Most people associate cigarette smoking with breathing problems and lung cancer. But smoking is also strongly linked to cardiovascular disease.
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The link between smoking and cardiovascular disease
Smoking is a major cause of atherosclerosis — a buildup of cholesterol, fatty cells and inflammatory deposits (called plaque) on the inner walls of the arteries that can restrict blood flow to the heart, legs, brain, kidneys and other organs leading to peripheral or coronary artery disease. The decrease in supply of oxygen-rich blood to the heart or brain can lead to heart attack or stroke.
Tips to help you quit smoking
Results of a new study
The Bad News: A recently published study that examined the hazards of smoking and benefits of cessation has found that smokers lose at least one decade of life expectancy compared with people who have never smoked.
The Good News: The study also found that people who quit smoking by age 40 reduce their risk of smoking-related death by an astounding 90 percent.
So if you are thinking of quitting—there’s no time like the present.
Smoking before surgery increases risk of death
Smoking increases the risk of death from lung cancer, heart attack and stroke by 200 percent.
“The reduction in death rates continues into an individual’s late 50s, although obviously not as profound,” says Lee Kirksey, MD, Cleveland Clinic vascular surgeon and an expert in peripheral artery disease (PAD).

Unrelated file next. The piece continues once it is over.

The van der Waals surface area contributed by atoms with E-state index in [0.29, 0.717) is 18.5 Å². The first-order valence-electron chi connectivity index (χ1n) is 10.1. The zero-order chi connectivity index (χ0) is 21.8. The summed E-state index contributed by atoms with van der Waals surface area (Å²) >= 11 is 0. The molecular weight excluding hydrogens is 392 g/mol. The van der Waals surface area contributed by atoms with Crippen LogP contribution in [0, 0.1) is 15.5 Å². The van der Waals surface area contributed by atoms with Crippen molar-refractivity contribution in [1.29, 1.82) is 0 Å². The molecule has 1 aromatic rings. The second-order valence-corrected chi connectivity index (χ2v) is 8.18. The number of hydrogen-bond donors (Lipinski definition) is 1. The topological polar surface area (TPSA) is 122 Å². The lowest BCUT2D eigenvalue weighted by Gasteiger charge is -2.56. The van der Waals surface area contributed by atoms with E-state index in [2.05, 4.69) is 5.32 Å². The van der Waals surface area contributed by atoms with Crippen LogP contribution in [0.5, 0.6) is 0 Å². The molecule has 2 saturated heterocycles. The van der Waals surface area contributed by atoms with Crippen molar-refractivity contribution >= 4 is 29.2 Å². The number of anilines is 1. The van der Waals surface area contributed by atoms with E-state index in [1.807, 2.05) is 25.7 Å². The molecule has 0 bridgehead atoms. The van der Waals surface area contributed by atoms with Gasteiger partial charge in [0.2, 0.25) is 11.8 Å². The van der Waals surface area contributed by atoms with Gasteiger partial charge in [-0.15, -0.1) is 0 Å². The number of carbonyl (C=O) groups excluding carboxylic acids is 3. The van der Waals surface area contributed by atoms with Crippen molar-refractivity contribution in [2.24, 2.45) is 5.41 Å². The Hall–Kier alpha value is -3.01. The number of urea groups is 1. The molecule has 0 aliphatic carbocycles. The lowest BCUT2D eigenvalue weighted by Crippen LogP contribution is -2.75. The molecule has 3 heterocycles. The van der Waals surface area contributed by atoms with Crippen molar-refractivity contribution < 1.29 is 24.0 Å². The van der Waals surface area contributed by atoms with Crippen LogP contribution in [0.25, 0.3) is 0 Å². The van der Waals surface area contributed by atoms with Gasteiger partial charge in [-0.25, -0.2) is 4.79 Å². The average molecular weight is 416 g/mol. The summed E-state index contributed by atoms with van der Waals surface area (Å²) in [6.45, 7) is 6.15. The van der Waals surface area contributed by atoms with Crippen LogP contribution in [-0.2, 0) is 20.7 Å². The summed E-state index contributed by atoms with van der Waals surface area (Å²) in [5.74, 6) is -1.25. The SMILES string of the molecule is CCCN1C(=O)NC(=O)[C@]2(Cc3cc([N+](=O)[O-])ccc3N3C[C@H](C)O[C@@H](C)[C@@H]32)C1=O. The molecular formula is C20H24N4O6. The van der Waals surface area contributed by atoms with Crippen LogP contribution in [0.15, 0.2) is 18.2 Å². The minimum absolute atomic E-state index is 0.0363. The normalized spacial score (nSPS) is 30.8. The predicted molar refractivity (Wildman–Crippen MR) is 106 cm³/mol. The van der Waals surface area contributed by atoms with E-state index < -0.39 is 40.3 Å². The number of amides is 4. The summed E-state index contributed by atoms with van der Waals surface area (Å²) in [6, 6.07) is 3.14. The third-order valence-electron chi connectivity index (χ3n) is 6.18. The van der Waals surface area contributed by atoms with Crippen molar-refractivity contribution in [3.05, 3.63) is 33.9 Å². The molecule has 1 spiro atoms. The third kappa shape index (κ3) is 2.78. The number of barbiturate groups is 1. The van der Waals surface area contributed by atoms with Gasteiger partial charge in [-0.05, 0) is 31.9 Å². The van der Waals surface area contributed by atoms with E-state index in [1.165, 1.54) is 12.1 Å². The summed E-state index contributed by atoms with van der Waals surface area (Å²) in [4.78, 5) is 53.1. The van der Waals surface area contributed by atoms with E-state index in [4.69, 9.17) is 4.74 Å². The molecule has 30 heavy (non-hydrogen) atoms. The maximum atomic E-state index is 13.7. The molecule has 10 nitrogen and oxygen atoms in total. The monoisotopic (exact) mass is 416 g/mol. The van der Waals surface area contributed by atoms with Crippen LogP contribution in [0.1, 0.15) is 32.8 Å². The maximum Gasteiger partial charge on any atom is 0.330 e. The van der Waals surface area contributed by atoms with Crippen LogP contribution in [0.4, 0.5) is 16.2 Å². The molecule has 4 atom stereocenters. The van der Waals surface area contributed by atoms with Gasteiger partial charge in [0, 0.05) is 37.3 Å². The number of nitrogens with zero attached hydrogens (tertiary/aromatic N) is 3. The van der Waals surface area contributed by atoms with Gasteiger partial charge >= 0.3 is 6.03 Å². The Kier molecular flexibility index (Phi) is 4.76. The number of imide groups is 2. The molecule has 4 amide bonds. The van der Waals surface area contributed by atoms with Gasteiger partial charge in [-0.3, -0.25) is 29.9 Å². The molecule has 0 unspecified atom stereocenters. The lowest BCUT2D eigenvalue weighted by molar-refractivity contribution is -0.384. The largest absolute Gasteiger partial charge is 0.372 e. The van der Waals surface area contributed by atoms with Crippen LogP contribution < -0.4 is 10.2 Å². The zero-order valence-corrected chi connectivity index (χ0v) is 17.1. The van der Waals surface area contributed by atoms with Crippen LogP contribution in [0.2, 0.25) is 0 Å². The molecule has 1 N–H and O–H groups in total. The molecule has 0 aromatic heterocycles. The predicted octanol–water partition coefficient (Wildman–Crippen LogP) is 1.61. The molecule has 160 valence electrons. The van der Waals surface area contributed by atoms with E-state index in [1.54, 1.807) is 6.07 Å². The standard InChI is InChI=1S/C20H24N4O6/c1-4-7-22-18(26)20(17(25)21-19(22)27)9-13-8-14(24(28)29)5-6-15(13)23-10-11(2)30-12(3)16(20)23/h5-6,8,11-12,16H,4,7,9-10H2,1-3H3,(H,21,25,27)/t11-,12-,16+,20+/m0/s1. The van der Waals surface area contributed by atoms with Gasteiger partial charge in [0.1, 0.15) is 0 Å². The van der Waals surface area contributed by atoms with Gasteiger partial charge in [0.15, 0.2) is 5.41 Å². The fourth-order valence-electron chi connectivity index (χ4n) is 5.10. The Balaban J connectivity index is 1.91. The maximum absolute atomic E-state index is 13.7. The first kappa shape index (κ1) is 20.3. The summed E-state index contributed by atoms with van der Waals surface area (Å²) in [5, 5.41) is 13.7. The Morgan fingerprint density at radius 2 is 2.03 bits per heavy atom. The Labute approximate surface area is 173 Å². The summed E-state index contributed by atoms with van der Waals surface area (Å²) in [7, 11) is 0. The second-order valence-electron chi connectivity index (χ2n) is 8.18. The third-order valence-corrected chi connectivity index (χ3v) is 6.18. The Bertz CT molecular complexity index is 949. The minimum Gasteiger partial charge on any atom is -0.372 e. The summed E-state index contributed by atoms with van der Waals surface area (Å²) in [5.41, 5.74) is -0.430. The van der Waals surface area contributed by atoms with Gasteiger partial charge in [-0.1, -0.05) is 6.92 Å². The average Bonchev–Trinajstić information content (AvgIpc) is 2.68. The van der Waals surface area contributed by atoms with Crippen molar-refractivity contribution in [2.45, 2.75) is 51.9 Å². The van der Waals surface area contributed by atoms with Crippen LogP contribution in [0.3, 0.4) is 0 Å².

Smoking increases the risk of death from lung cancer, heart attack and stroke by 200 percent. “We have always counseled patients to quit smoking to avoid these negative consequences,” Dr. Kirksey says. “We now have very compelling evidence that patients who make the prudent decision can effectively add years to their life expectancy.”
Why men should make up their mind to quit smoking
Smoking cessation at any age is, of course, beneficial. While the benefits of stopping at about 40 years of age are significant, the healthiest choice is to not pick up the habit in the first place. About one in six former smokers who quit before age 40 and who die before age 80 would have lived longer if they had never smoked.
Dr. Kirksey calls the recent report, published in the New England Journal of Medicine, a “landmark study” and says it will change the way that he and his colleagues counsel patients who smoke—especially those who may resist smoking cessation claiming that the damage is already done. “These data will allow us to continue to promote smoking cessation in a much more positive way,” he says.